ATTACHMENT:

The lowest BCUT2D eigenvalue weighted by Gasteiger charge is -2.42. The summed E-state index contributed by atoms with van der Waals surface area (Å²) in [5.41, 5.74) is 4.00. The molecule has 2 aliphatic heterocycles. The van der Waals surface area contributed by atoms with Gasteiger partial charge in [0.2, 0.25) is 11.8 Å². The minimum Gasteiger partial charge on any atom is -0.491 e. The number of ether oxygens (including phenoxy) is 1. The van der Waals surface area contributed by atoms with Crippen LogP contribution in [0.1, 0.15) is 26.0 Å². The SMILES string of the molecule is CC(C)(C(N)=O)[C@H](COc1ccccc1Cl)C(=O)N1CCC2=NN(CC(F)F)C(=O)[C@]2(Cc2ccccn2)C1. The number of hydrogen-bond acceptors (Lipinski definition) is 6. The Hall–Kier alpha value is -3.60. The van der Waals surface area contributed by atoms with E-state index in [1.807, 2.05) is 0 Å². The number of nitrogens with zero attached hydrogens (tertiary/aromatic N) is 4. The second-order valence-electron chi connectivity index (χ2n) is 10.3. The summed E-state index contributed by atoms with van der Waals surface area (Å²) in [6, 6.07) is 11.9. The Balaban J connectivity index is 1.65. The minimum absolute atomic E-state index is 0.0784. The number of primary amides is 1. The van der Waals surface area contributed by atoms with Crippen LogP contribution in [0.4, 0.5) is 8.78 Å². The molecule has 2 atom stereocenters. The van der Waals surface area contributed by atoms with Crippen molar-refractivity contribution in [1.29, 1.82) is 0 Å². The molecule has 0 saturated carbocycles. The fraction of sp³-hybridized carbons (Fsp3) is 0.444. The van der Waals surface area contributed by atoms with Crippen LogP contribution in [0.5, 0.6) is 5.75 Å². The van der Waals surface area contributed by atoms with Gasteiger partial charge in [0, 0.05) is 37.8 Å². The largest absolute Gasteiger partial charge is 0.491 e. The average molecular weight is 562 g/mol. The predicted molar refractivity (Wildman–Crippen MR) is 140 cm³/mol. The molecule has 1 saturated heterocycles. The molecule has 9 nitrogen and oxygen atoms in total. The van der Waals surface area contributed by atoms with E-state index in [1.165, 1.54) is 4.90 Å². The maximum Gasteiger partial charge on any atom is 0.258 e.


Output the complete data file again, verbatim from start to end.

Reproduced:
The lowest BCUT2D eigenvalue weighted by Gasteiger charge is -2.42. The summed E-state index contributed by atoms with van der Waals surface area (Å²) in [5.41, 5.74) is 4.00. The molecule has 2 aliphatic heterocycles. The van der Waals surface area contributed by atoms with Gasteiger partial charge in [0.2, 0.25) is 11.8 Å². The minimum Gasteiger partial charge on any atom is -0.491 e. The number of ether oxygens (including phenoxy) is 1. The van der Waals surface area contributed by atoms with Crippen LogP contribution in [0.1, 0.15) is 26.0 Å². The SMILES string of the molecule is CC(C)(C(N)=O)[C@H](COc1ccccc1Cl)C(=O)N1CCC2=NN(CC(F)F)C(=O)[C@]2(Cc2ccccn2)C1. The number of hydrogen-bond acceptors (Lipinski definition) is 6. The Hall–Kier alpha value is -3.60. The van der Waals surface area contributed by atoms with E-state index in [1.807, 2.05) is 0 Å². The number of nitrogens with zero attached hydrogens (tertiary/aromatic N) is 4. The second-order valence-electron chi connectivity index (χ2n) is 10.3. The summed E-state index contributed by atoms with van der Waals surface area (Å²) in [6, 6.07) is 11.9. The Balaban J connectivity index is 1.65. The minimum absolute atomic E-state index is 0.0784. The number of primary amides is 1. The van der Waals surface area contributed by atoms with Crippen LogP contribution in [0.4, 0.5) is 8.78 Å². The molecule has 2 atom stereocenters. The van der Waals surface area contributed by atoms with Crippen molar-refractivity contribution in [1.29, 1.82) is 0 Å². The molecule has 0 saturated carbocycles. The fraction of sp³-hybridized carbons (Fsp3) is 0.444. The van der Waals surface area contributed by atoms with Crippen LogP contribution in [0.5, 0.6) is 5.75 Å². The van der Waals surface area contributed by atoms with Gasteiger partial charge in [0, 0.05) is 37.8 Å². The largest absolute Gasteiger partial charge is 0.491 e. The average molecular weight is 562 g/mol. The predicted molar refractivity (Wildman–Crippen MR) is 140 cm³/mol. The molecule has 1 saturated heterocycles. The molecule has 9 nitrogen and oxygen atoms in total. The van der Waals surface area contributed by atoms with E-state index in [1.165, 1.54) is 4.90 Å². The maximum Gasteiger partial charge on any atom is 0.258 e.